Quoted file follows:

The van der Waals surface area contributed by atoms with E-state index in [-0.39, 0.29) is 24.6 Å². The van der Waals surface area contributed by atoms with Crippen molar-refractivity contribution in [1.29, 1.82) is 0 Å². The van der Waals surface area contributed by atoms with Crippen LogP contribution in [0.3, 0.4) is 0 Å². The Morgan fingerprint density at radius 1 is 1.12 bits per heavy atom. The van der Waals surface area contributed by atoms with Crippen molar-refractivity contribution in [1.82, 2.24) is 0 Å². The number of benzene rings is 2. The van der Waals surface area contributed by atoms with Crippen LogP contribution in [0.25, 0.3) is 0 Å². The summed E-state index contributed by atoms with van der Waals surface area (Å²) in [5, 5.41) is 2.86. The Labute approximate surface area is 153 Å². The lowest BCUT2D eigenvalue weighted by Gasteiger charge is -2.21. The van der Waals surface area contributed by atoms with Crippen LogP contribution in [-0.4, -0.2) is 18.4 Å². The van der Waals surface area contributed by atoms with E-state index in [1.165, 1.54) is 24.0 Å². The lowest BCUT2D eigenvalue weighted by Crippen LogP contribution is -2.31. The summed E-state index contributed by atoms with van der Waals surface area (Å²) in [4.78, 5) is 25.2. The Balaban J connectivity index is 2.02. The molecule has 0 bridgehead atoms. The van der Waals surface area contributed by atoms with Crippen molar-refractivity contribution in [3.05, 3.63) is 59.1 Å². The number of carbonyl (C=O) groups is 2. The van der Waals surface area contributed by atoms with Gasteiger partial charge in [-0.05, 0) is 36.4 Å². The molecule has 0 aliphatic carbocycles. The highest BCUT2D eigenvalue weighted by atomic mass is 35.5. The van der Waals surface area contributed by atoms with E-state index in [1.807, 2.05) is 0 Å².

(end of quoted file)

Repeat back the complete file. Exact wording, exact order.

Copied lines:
The van der Waals surface area contributed by atoms with E-state index in [-0.39, 0.29) is 24.6 Å². The van der Waals surface area contributed by atoms with Crippen molar-refractivity contribution in [1.29, 1.82) is 0 Å². The van der Waals surface area contributed by atoms with Crippen LogP contribution in [0.3, 0.4) is 0 Å². The Morgan fingerprint density at radius 1 is 1.12 bits per heavy atom. The van der Waals surface area contributed by atoms with Crippen molar-refractivity contribution in [1.82, 2.24) is 0 Å². The number of benzene rings is 2. The van der Waals surface area contributed by atoms with Crippen LogP contribution in [0.25, 0.3) is 0 Å². The summed E-state index contributed by atoms with van der Waals surface area (Å²) in [5, 5.41) is 2.86. The Labute approximate surface area is 153 Å². The lowest BCUT2D eigenvalue weighted by Gasteiger charge is -2.21. The van der Waals surface area contributed by atoms with Crippen LogP contribution in [-0.4, -0.2) is 18.4 Å². The van der Waals surface area contributed by atoms with E-state index in [1.165, 1.54) is 24.0 Å². The lowest BCUT2D eigenvalue weighted by Crippen LogP contribution is -2.31. The summed E-state index contributed by atoms with van der Waals surface area (Å²) in [4.78, 5) is 25.2. The Balaban J connectivity index is 2.02. The molecule has 0 bridgehead atoms. The van der Waals surface area contributed by atoms with Crippen molar-refractivity contribution in [3.05, 3.63) is 59.1 Å². The number of carbonyl (C=O) groups is 2. The van der Waals surface area contributed by atoms with Gasteiger partial charge in [-0.05, 0) is 36.4 Å². The molecule has 0 aliphatic carbocycles. The highest BCUT2D eigenvalue weighted by atomic mass is 35.5. The van der Waals surface area contributed by atoms with E-state index in [1.807, 2.05) is 0 Å².